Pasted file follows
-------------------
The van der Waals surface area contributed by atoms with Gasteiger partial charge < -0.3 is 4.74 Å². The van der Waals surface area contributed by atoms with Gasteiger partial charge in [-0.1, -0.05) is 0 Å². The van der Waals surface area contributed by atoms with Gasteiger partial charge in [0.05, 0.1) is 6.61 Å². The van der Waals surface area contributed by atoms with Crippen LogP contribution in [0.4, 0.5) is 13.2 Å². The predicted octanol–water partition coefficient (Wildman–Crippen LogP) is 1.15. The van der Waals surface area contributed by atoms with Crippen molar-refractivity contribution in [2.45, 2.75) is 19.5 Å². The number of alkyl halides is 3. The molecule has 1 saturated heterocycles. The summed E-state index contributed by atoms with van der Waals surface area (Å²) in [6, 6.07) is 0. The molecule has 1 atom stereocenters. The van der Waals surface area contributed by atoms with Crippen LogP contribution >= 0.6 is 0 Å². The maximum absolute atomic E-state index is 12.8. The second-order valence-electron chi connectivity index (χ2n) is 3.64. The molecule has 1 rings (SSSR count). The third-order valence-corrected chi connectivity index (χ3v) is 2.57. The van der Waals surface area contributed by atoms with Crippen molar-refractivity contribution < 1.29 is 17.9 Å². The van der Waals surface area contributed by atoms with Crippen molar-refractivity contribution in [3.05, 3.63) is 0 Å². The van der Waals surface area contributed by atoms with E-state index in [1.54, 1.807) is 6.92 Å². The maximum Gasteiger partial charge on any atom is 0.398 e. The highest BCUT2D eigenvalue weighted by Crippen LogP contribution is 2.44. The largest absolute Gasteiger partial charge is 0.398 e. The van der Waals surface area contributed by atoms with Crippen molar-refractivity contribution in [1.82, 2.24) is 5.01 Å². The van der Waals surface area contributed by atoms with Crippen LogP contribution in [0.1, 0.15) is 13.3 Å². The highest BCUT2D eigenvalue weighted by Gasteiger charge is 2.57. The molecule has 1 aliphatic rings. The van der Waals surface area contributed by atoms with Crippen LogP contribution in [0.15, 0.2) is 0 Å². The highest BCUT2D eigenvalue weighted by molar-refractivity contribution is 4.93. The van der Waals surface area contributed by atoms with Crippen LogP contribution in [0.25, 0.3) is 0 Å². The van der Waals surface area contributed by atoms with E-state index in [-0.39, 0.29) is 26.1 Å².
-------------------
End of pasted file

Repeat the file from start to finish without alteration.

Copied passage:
The van der Waals surface area contributed by atoms with Gasteiger partial charge < -0.3 is 4.74 Å². The van der Waals surface area contributed by atoms with Gasteiger partial charge in [-0.1, -0.05) is 0 Å². The van der Waals surface area contributed by atoms with Gasteiger partial charge in [0.05, 0.1) is 6.61 Å². The van der Waals surface area contributed by atoms with Crippen LogP contribution in [0.4, 0.5) is 13.2 Å². The predicted octanol–water partition coefficient (Wildman–Crippen LogP) is 1.15. The van der Waals surface area contributed by atoms with Crippen molar-refractivity contribution in [2.45, 2.75) is 19.5 Å². The number of alkyl halides is 3. The molecule has 1 saturated heterocycles. The summed E-state index contributed by atoms with van der Waals surface area (Å²) in [6, 6.07) is 0. The molecule has 1 atom stereocenters. The van der Waals surface area contributed by atoms with Crippen LogP contribution >= 0.6 is 0 Å². The maximum absolute atomic E-state index is 12.8. The second-order valence-electron chi connectivity index (χ2n) is 3.64. The molecule has 1 rings (SSSR count). The third-order valence-corrected chi connectivity index (χ3v) is 2.57. The van der Waals surface area contributed by atoms with Crippen molar-refractivity contribution < 1.29 is 17.9 Å². The van der Waals surface area contributed by atoms with Crippen molar-refractivity contribution in [3.05, 3.63) is 0 Å². The van der Waals surface area contributed by atoms with E-state index in [1.54, 1.807) is 6.92 Å². The maximum Gasteiger partial charge on any atom is 0.398 e. The highest BCUT2D eigenvalue weighted by Crippen LogP contribution is 2.44. The largest absolute Gasteiger partial charge is 0.398 e. The van der Waals surface area contributed by atoms with Crippen molar-refractivity contribution in [1.82, 2.24) is 5.01 Å². The van der Waals surface area contributed by atoms with Crippen LogP contribution in [0.1, 0.15) is 13.3 Å². The highest BCUT2D eigenvalue weighted by Gasteiger charge is 2.57. The molecule has 1 aliphatic rings. The van der Waals surface area contributed by atoms with Crippen LogP contribution in [0.15, 0.2) is 0 Å². The highest BCUT2D eigenvalue weighted by molar-refractivity contribution is 4.93. The van der Waals surface area contributed by atoms with Crippen LogP contribution in [0.25, 0.3) is 0 Å². The van der Waals surface area contributed by atoms with E-state index in [-0.39, 0.29) is 26.1 Å².